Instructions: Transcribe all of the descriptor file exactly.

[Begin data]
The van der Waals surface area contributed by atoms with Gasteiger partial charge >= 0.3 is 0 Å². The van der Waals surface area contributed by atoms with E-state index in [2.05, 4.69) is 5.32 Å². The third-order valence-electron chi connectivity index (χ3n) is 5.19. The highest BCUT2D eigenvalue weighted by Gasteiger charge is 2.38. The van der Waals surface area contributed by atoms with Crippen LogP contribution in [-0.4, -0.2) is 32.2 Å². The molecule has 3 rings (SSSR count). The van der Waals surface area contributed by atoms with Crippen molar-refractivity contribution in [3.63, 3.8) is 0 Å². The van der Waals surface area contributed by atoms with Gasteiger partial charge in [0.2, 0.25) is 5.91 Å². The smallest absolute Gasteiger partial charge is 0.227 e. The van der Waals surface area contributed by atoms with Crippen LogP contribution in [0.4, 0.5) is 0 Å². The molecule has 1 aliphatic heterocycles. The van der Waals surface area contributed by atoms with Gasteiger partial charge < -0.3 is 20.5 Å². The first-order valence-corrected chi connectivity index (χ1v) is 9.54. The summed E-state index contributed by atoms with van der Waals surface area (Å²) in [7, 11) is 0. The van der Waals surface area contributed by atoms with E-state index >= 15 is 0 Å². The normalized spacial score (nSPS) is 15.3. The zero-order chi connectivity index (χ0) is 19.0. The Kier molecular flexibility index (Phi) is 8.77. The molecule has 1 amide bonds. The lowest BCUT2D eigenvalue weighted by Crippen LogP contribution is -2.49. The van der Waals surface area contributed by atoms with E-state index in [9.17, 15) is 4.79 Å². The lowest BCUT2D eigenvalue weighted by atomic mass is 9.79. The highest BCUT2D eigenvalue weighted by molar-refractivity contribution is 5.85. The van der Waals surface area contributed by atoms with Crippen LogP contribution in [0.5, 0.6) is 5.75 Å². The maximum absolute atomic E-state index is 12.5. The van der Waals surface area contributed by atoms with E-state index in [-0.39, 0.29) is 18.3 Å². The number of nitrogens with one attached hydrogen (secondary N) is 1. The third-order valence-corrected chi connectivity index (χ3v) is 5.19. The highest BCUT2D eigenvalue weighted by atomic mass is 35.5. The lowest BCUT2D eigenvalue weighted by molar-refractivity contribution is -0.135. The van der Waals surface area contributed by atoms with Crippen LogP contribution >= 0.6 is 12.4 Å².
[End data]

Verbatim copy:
The van der Waals surface area contributed by atoms with Gasteiger partial charge >= 0.3 is 0 Å². The van der Waals surface area contributed by atoms with E-state index in [2.05, 4.69) is 5.32 Å². The third-order valence-electron chi connectivity index (χ3n) is 5.19. The highest BCUT2D eigenvalue weighted by Gasteiger charge is 2.38. The van der Waals surface area contributed by atoms with Crippen LogP contribution in [-0.4, -0.2) is 32.2 Å². The molecule has 3 rings (SSSR count). The van der Waals surface area contributed by atoms with Crippen molar-refractivity contribution in [3.63, 3.8) is 0 Å². The van der Waals surface area contributed by atoms with Gasteiger partial charge in [0.2, 0.25) is 5.91 Å². The smallest absolute Gasteiger partial charge is 0.227 e. The van der Waals surface area contributed by atoms with Crippen LogP contribution in [0.4, 0.5) is 0 Å². The molecule has 1 aliphatic heterocycles. The van der Waals surface area contributed by atoms with Gasteiger partial charge < -0.3 is 20.5 Å². The first-order valence-corrected chi connectivity index (χ1v) is 9.54. The summed E-state index contributed by atoms with van der Waals surface area (Å²) in [7, 11) is 0. The van der Waals surface area contributed by atoms with E-state index >= 15 is 0 Å². The normalized spacial score (nSPS) is 15.3. The zero-order chi connectivity index (χ0) is 19.0. The Kier molecular flexibility index (Phi) is 8.77. The molecule has 1 amide bonds. The lowest BCUT2D eigenvalue weighted by Crippen LogP contribution is -2.49. The van der Waals surface area contributed by atoms with E-state index in [9.17, 15) is 4.79 Å². The lowest BCUT2D eigenvalue weighted by atomic mass is 9.79. The highest BCUT2D eigenvalue weighted by molar-refractivity contribution is 5.85. The van der Waals surface area contributed by atoms with Crippen LogP contribution in [0.5, 0.6) is 5.75 Å². The maximum absolute atomic E-state index is 12.5. The van der Waals surface area contributed by atoms with E-state index in [-0.39, 0.29) is 18.3 Å². The number of nitrogens with one attached hydrogen (secondary N) is 1. The third-order valence-corrected chi connectivity index (χ3v) is 5.19. The highest BCUT2D eigenvalue weighted by atomic mass is 35.5. The lowest BCUT2D eigenvalue weighted by molar-refractivity contribution is -0.135. The van der Waals surface area contributed by atoms with Crippen LogP contribution >= 0.6 is 12.4 Å².